The free agency class of the 2011 season is not something worth getting too excited about. There are no real game-changing faces coming onto the market, and this means that I hope you enjoyed last season.

Without a talent-heavy market, except for Cliff Lee, of course, there is no reason to believe that the results of last season will be any different this year. The Yankees or the Rangers will most likely sign Lee, and Crawford is also looking to be wearing pinstripes with bulging pockets.

This means the top prospects are: Jayson Werth, most notably a doubles hitter who has only once topped 30 home runs; Victor Martinez, who will most likely re-sign with the Red Sox; and Paul Konerko, typically, a DH who will not be able to find work in the National League.

Unless one team goes out and signs a combination of talent including Garland, Berkman and maybe outbids the Yankees or Red Sox on the Lee or Crawford deal, we will see a repeat of last year’s playoffs. Thankfully, there is no salary cap to keep things a bit more level.

The Yankees have already stated that their current salary will be the same as last year, which makes me wonder what moves they plan on making to their current roster to make room for Crawford and Lee.

I assume they believe someone may be dumb enough to take Burnett, possibly a small-market NL team looking to rehash an old arm that had success there once before. The other play would be Granderson, a lot simpler to move and currently a road block for the Crawford deal.

This of course is in the assumption that they wouldn’t move Granderson around the outfield with Crawford comfortably in center field. Either way, a similar salary is hugely unlikely for a pitching staff that runs a three-man staff when successful.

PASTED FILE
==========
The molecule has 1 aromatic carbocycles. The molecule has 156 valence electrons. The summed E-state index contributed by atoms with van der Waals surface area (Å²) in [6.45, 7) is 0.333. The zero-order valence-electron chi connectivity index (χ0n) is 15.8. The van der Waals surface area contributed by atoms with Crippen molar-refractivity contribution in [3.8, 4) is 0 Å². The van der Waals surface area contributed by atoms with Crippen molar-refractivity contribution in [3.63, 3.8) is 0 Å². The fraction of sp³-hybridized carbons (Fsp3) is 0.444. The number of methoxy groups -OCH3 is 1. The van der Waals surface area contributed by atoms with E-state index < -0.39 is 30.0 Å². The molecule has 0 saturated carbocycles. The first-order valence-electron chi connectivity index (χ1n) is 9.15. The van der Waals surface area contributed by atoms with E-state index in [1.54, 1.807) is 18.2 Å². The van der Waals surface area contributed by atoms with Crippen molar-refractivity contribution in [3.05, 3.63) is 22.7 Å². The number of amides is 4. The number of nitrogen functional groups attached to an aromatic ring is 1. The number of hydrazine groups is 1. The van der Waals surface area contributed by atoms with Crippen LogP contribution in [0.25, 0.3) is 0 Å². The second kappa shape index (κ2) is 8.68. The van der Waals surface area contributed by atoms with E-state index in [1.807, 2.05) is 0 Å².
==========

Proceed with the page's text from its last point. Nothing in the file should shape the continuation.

If they do lose the Lee deal, they may make a play for Garland who will be looking for about $6 million this year. Not exactly a small contract.

Pavano will come off the books, which will free up about $1.5 million. Either way, the players who are rumored to be moving are from small teams, such as Greinke from the Royals, Gonzalez from the Padres and Carmona from the Indians, who have already provided the rest of the league with talent like Cliff Lee, C.C. Sabathia, Victor Martinez and Manny Ramirez.

One glaring truth that makes me believe my prediction will be correct was the signing of David Ortiz by the Red Sox. This will be the worst signing of the offseason, and we’re one month in.

They are going to pay him over $12 million, I assume because they believe they will stay with the $12 million devil they know rather than the $8 million they don’t. Ortiz jerseys will after all sell a hell of a lot better than a Konerko or Thome jersey.

This season, smaller teams will look to strengthen their farm leagues while squeezing out the rest of the revenue from their remaining big names. I hope Royal fans didn’t go nuts on those Greinke jerseys, but don’t worry, there might be a Pavano run in your future.

All this truly means is that barring injury, the Red Sox, Rays, Yankees, Rangers and Twins will all be fighting it out once again for their respective seedings in the AL, while the Cardinals, Phillies, Braves and pitching-reliant Giants will dominate the NL.

Although it was nice to have a different World Series champ almost every year it seems lately, things are about to go full circle again from a legit pool of about seven teams. I wouldn’t go to Vegas to place a bet on the Mariners or Astros just yet, but a continuation of your Yankee bet from last year sounds about right.

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